Which beneficial plants do I want in my garden and how does it work? Part 1

Beneficial plants are such an important part of growing food. These plants can act as beneficial, sacrificial and medicinal plants. Some are planted to attract good insects that will eat the bad; some are host plants for insects that you don’t want on your veg and some have a sticky effect that will trap insects.

I tend to plant most of my beneficial plants in borders and beds away from my space to grow vegetables, unless they are a direct companion. It is a good time now to think about this, as a lot of them you can establish well over autumn/ winter, ready for the following season.

Today we will take a look at the first three on my list. These are not in any particular order, but rather than bombard you with hundreds, I feel it is better to concentrate on a few at a time.

  • Phacellia, which is also known as purple tansy, is a beautiful plant that has a long flowering season and also self-seeds. The purple flowers are rich in nectar for the bees. It grows quite tall, so is good to plant at the back of a bed or in an area where it can self-sow by itself. It takes 80 days to reach flowering, it can also be grown as a green manure crop. Some people look at this plant as an annual, but I prefer to call it a perennial as, if left to mature, will regrow from its own seeds. Also, when chopped after its cycle is complete, Phacellia is a great source of carbon which can be dug into the soil. It is an attractant for aphids and also the bees flock to it. When planted close together, say 20 cm, it acts as a weed suppressant. Kale, cabbage and broccoli love growing in a close vicinity to this plant. To sow, I just scatter my seeds and hope for the best, but it can easily be direct sown it to soil that has regular water until germination.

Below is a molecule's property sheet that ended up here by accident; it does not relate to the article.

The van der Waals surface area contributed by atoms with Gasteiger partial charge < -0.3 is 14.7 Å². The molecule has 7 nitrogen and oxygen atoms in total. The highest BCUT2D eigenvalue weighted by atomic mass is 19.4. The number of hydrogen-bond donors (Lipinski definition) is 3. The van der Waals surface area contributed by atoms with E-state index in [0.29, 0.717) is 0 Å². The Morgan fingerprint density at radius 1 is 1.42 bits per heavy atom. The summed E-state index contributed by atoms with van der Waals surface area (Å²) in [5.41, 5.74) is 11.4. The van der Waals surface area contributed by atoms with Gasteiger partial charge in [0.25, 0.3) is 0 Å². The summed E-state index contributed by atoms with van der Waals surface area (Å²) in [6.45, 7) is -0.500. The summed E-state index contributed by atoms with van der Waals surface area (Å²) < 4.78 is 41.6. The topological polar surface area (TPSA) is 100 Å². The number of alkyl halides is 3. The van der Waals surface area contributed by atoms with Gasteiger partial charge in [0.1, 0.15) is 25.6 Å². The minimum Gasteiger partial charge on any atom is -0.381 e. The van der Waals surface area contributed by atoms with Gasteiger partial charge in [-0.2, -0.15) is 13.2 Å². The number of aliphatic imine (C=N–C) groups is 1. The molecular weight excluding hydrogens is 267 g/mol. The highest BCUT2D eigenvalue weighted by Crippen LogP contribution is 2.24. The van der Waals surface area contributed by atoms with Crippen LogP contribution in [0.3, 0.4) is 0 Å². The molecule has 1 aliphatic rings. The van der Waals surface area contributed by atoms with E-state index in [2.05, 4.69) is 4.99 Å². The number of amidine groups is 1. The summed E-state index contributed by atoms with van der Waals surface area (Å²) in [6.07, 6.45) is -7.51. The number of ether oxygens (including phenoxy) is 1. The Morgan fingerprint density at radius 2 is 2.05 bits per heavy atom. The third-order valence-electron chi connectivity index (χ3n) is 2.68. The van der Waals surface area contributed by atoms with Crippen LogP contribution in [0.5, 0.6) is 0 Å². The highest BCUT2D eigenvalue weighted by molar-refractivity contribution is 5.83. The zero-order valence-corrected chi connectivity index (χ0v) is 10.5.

• Borage can be hard to get started, but once you have it, this wonderful plant will keep reproducing from seeds. If you buy a borage plant, my advice is to make sure it is quite young and small, as these have a long tap root that suffers when transplanting. To germinate the seeds they will benefit from soaking in water overnight, as they are tough hard seeds. The flowers are edible and look great in a salad, or set in ice cubes to beautify your drinks. It is said to deter white cabbage butterfly when planted close to a brassica bed. Bees absolutely love this plant and, when in full flower, you will literally hear the plant humming away, as there will be so many bees drinking its juicy nectar. Strawberries and borage are the best of friends and really thrive in each other’s company. The leaves and the stem also contain calcium and potassium, which will benefit the soil if dug in. Some people have even used the young leaves in soups, likening it to a cucumber flavour, and it can be made into a tonic because it is known to purify the blood. Borage not only attracts bees but beneficial wasps, which will in turn deal with caterpillars.



  • Carrots and Leeks are the best of friends. These two vegetables thrive when planted close to each other. Carrots can often be attacked by carrot fly and leeks can be attacked by onion fly and leek moth. When planted together they repel each other’s attacker – it’s so incredible how mother nature offers such harmony. Additionally, planting sage and chives near carrots will keep the carrot fly away. When planting companions together, they enhance the other plants’ growth and keep them healthy at the same time.

Sign up to my newsletter to get your top tips for the week and access to my free worm farming printable with top tips to manage your own at home.

Tune in to next week’s blog where the beneficial plants continue…!

Happy gardening

Leave a Reply